Breaking News

Arbitrum DAO Removes Proposal To Fund Tornado Cash Legal Defense

Arbitrum DAO Removes Proposal To Fund Tornado Cash Legal Defense

Table of Contents

The Arbitrum DAO has removed a proposal that sought to fund the legal defense of Tornado Cash developers Roman Storm and Alexey Pertsev. 

According to the Arbitrum DAO, the proposal was removed at the author’s request. However, supporters are still looking for alternative methods to support Tornado Cash.

Arbitrum DAO Removes Proposal 

Tornado Cash developers Roman Storm and Alexey Pertsev are involved in a series of legal battles related to the development of Tornado Cash. The proposal sought to delegate up to $1.2 million worth of ARB tokens from Arbitrum’s community wallet to support the legal defense of the Tornado Cash founders. It also sought to allocate some of the budget for public relations and advocacy efforts to promote privacy-preserving technologies. 

The pseudo-anonymous delegate DK was behind the proposal, which was submitted on the 7th of March. The proposal called for a strong legal defense for the developers of Tornado Cash. 

“By rallying support for their legal fund, we aim to safeguard not only the future of privacy-preserving technologies but also the broader principles of innovation, decentralization, and individual sovereignty within our industry.”

However, an Arbitrum spokesperson stated that the proposal was removed at the author’s request. The reasons behind this request have also yet to be disclosed. 

“I can confirm that the forum was removed at the request of the author of the proposal.”

Supporters Looking For Alternatives 

Despite the Arbitrum DAO’s withdrawal of the proposal, Tornado Cash supporters are looking for other avenues to provide financial assistance to the embattled developers. One alternative is to channel funds through Coin Centre, a non-profit organization dedicated to crypto policy. The ultimate aim is to support WeWantJusticeDAO’s campaign to raise money to help cover legal costs, estimated to be around $100,000 per month.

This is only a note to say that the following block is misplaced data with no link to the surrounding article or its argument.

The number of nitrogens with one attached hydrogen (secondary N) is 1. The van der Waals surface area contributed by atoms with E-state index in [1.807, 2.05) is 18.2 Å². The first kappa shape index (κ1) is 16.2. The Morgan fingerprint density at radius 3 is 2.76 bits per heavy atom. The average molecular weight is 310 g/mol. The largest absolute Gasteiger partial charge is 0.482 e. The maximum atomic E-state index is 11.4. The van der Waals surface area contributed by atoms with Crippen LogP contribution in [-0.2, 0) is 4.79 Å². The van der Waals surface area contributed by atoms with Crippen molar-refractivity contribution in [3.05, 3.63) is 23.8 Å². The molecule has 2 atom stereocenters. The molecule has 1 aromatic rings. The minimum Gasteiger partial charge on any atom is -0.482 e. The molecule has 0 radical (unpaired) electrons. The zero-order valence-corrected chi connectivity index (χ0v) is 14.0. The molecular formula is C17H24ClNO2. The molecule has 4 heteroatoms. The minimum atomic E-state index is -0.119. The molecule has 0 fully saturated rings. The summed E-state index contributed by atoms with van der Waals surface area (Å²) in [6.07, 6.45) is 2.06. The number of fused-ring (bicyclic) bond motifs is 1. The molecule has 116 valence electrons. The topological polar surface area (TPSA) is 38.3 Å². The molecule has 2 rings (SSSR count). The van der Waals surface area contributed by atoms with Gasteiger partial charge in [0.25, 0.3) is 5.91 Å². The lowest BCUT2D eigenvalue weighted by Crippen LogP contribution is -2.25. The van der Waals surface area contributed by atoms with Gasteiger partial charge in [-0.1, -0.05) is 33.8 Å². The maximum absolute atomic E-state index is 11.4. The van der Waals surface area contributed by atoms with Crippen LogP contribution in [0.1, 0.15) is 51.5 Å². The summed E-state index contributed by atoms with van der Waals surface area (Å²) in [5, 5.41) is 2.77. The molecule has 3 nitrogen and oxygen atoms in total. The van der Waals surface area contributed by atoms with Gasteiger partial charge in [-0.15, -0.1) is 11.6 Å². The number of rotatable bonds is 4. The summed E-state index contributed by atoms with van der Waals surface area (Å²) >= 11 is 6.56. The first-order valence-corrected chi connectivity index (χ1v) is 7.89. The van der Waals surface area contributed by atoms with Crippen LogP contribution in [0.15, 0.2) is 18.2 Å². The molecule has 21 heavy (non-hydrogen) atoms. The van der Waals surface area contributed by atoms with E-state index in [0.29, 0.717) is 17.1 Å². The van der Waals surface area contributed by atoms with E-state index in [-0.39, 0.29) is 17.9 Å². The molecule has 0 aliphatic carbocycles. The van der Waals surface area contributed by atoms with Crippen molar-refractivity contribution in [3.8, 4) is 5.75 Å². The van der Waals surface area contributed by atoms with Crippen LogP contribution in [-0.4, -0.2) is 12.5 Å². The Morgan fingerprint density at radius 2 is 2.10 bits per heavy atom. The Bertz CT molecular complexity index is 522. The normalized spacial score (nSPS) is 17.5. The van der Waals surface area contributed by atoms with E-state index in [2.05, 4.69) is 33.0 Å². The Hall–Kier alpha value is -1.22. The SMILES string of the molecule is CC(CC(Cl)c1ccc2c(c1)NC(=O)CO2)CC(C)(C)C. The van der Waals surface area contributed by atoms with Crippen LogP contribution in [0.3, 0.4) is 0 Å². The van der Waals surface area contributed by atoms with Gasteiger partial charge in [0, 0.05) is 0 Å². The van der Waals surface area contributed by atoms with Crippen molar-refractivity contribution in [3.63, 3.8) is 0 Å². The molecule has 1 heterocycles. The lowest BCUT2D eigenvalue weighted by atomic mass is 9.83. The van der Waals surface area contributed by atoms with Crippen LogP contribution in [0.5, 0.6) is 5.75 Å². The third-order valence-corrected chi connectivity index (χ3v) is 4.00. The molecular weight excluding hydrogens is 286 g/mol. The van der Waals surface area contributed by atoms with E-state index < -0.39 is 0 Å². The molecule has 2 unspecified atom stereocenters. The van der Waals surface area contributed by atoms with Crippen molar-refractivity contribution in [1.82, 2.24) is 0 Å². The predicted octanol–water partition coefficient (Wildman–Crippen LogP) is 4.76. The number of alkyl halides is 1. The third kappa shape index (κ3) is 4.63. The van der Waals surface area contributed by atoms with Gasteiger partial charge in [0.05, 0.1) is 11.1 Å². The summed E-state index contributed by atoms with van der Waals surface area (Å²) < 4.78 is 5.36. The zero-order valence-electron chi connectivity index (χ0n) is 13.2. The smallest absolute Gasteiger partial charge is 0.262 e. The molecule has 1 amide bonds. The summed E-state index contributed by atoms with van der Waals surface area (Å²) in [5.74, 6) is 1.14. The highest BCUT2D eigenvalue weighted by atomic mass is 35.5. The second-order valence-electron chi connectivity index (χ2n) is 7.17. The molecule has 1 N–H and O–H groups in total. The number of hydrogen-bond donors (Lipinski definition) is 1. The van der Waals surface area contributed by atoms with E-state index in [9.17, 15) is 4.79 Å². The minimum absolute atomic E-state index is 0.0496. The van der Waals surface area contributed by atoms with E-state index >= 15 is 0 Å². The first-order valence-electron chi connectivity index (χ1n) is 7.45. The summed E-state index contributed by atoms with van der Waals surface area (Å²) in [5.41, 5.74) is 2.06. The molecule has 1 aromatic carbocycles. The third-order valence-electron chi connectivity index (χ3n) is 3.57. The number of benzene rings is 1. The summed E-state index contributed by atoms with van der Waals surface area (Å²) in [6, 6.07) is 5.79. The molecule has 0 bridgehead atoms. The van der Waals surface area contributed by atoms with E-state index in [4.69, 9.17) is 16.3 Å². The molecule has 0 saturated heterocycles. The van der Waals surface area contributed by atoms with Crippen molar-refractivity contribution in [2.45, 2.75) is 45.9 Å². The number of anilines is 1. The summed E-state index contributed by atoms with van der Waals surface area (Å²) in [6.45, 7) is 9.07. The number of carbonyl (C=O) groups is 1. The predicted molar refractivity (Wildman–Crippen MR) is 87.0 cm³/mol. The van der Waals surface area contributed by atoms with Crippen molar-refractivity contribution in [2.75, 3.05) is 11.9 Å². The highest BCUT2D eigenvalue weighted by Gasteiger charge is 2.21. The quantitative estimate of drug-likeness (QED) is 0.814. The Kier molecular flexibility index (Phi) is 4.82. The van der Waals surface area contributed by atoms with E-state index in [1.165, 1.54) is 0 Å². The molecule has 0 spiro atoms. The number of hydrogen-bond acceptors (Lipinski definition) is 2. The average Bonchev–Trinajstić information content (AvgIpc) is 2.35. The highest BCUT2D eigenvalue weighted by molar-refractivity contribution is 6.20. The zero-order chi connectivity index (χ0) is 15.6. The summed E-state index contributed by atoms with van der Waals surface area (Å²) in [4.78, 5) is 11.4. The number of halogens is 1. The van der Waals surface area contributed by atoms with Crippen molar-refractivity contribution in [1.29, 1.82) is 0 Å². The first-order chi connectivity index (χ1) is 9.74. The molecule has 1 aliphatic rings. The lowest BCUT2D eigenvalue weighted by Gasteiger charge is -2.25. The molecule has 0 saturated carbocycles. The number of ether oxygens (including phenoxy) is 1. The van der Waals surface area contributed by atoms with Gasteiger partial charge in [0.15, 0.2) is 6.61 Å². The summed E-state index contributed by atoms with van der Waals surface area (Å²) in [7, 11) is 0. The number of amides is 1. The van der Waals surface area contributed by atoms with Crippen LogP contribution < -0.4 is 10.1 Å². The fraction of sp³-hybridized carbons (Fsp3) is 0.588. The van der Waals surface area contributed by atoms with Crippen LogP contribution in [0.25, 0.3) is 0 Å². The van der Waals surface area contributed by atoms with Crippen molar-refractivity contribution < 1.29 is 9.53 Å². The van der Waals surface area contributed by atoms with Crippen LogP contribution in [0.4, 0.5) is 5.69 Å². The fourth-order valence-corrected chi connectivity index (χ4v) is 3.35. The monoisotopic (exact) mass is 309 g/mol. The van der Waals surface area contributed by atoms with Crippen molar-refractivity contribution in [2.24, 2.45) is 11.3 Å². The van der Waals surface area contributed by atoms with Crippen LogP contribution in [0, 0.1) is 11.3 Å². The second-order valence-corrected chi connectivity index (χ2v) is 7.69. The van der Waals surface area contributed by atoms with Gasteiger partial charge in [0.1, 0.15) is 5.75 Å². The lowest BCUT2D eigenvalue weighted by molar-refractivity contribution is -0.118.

Tornado Cash developers have faced several setbacks when attempting to raise funds. Crowdfunding platform GoFundMe canceled a fundraiser to collect legal fees for Tornado Cash developers on the 16th of February. The company cited a breach of terms of services that could potentially expose GoFundMe, its employees, or users to harm or liability. 

“Yesterday, @gofundme notified the campaign organizers that the fundraiser for @rstormsf’s legal defense was canceled. They cite Term 22 of their terms of service, which can be interpreted to mean they simply didn’t like the fundraiser.”

Tornado Cash’s Legal Headaches 

Tornado Cash and its founders have come under considerable legal scrutiny thanks to the platform’s alleged role in laundering over $1 billion in illicit funds. This includes funds linked to the infamous North Korean hacker group Lazarus, which resulted in a series of significant legal actions initiated against the mixing service, including adding it to the United States sanctions list. This effectively bans residents of the USA from using the service, sparking intense debate within the crypto ecosystem. 

Advocates for Tornado Cash have argued that the service merely provides the software required for decentralized money transfers and does not directly engage in the act of money transmission itself. On this basis, they have challenged the charges against the developers of Tornado Cash. According to Coin Center, the Financial Crimes Enforcement Network (FinCEN) guidelines state that an anonymizing software provider must not be considered a money transfer. 

“These [legal] challenges not only threaten the developers’ ability to continue their work but also undermine the fundamental principles of decentralization and individual freedom upon which projects with privacy-preserving technologies are built.”

Storm and Pertsev face several legal charges from US authorities, including conspiracy to commit money laundering, conspiracy to commit sanction violations, and conspiracy to operate an unlicensed money-transmitting business.

Disclaimer: This article is provided for informational purposes only. It is not offered or intended to be used as legal, tax, investment, financial, or other advice.

Investment Disclaimer

You may like